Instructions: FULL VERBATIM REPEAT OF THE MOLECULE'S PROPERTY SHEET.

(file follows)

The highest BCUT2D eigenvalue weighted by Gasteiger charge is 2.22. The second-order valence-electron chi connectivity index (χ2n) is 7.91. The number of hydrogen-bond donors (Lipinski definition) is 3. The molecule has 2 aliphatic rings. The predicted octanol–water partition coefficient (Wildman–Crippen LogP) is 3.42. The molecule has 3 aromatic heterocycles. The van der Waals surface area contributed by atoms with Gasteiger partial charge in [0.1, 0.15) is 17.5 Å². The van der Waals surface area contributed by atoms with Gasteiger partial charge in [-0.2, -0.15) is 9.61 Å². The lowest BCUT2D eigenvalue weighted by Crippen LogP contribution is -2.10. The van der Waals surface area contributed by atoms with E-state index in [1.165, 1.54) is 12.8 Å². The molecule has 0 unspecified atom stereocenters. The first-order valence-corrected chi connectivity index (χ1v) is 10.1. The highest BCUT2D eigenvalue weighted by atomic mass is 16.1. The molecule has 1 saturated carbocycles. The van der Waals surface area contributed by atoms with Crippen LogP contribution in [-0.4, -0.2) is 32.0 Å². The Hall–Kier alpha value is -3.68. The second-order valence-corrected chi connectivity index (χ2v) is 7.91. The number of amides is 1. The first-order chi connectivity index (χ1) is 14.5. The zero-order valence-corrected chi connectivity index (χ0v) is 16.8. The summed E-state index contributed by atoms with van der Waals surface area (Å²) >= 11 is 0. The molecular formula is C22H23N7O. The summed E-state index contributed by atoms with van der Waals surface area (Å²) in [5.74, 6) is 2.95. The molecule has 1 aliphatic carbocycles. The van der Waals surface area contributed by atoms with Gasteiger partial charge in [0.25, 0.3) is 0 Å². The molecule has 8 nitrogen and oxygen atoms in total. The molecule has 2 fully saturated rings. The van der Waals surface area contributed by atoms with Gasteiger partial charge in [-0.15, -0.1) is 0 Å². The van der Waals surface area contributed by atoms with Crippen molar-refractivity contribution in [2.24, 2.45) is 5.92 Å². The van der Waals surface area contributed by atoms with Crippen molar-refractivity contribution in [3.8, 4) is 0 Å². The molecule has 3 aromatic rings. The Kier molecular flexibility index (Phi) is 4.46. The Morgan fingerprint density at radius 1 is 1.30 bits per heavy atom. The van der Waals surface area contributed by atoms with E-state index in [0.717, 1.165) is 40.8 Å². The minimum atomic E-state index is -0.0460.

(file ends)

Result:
The highest BCUT2D eigenvalue weighted by Gasteiger charge is 2.22. The second-order valence-electron chi connectivity index (χ2n) is 7.91. The number of hydrogen-bond donors (Lipinski definition) is 3. The molecule has 2 aliphatic rings. The predicted octanol–water partition coefficient (Wildman–Crippen LogP) is 3.42. The molecule has 3 aromatic heterocycles. The van der Waals surface area contributed by atoms with Gasteiger partial charge in [0.1, 0.15) is 17.5 Å². The van der Waals surface area contributed by atoms with Gasteiger partial charge in [-0.2, -0.15) is 9.61 Å². The lowest BCUT2D eigenvalue weighted by Crippen LogP contribution is -2.10. The van der Waals surface area contributed by atoms with E-state index in [1.165, 1.54) is 12.8 Å². The molecule has 0 unspecified atom stereocenters. The first-order valence-corrected chi connectivity index (χ1v) is 10.1. The highest BCUT2D eigenvalue weighted by atomic mass is 16.1. The molecule has 1 saturated carbocycles. The van der Waals surface area contributed by atoms with Crippen LogP contribution in [-0.4, -0.2) is 32.0 Å². The Hall–Kier alpha value is -3.68. The second-order valence-corrected chi connectivity index (χ2v) is 7.91. The number of amides is 1. The first-order chi connectivity index (χ1) is 14.5. The zero-order valence-corrected chi connectivity index (χ0v) is 16.8. The summed E-state index contributed by atoms with van der Waals surface area (Å²) >= 11 is 0. The molecular formula is C22H23N7O. The summed E-state index contributed by atoms with van der Waals surface area (Å²) in [5.74, 6) is 2.95. The molecule has 1 aliphatic carbocycles. The van der Waals surface area contributed by atoms with Gasteiger partial charge in [0.25, 0.3) is 0 Å². The molecule has 8 nitrogen and oxygen atoms in total. The molecule has 2 fully saturated rings. The van der Waals surface area contributed by atoms with Gasteiger partial charge in [-0.15, -0.1) is 0 Å². The van der Waals surface area contributed by atoms with Crippen molar-refractivity contribution in [2.24, 2.45) is 5.92 Å². The van der Waals surface area contributed by atoms with Crippen molar-refractivity contribution in [3.8, 4) is 0 Å². The molecule has 3 aromatic rings. The Kier molecular flexibility index (Phi) is 4.46. The Morgan fingerprint density at radius 1 is 1.30 bits per heavy atom. The van der Waals surface area contributed by atoms with E-state index in [0.717, 1.165) is 40.8 Å². The minimum atomic E-state index is -0.0460.